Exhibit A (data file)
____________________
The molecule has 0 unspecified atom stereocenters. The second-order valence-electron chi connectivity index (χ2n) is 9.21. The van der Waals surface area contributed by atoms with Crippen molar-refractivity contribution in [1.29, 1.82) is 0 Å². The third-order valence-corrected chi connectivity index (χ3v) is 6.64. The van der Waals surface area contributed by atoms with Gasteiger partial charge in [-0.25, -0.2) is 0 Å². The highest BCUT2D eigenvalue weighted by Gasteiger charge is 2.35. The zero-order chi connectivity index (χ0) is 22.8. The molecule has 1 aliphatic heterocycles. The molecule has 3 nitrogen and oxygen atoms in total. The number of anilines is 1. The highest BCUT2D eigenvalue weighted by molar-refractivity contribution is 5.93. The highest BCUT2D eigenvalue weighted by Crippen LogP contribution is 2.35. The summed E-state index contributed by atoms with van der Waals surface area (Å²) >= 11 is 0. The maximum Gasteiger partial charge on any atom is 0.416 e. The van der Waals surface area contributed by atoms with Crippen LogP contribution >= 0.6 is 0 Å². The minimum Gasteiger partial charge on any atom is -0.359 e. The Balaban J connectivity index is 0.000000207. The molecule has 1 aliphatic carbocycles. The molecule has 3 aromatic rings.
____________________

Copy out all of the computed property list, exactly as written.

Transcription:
The molecule has 0 unspecified atom stereocenters. The second-order valence-electron chi connectivity index (χ2n) is 9.21. The van der Waals surface area contributed by atoms with Crippen molar-refractivity contribution in [1.29, 1.82) is 0 Å². The third-order valence-corrected chi connectivity index (χ3v) is 6.64. The van der Waals surface area contributed by atoms with Gasteiger partial charge in [-0.25, -0.2) is 0 Å². The highest BCUT2D eigenvalue weighted by Gasteiger charge is 2.35. The zero-order chi connectivity index (χ0) is 22.8. The molecule has 1 aliphatic heterocycles. The molecule has 3 nitrogen and oxygen atoms in total. The number of anilines is 1. The highest BCUT2D eigenvalue weighted by molar-refractivity contribution is 5.93. The highest BCUT2D eigenvalue weighted by Crippen LogP contribution is 2.35. The summed E-state index contributed by atoms with van der Waals surface area (Å²) >= 11 is 0. The maximum Gasteiger partial charge on any atom is 0.416 e. The van der Waals surface area contributed by atoms with Crippen LogP contribution >= 0.6 is 0 Å². The minimum Gasteiger partial charge on any atom is -0.359 e. The Balaban J connectivity index is 0.000000207. The molecule has 1 aliphatic carbocycles. The molecule has 3 aromatic rings.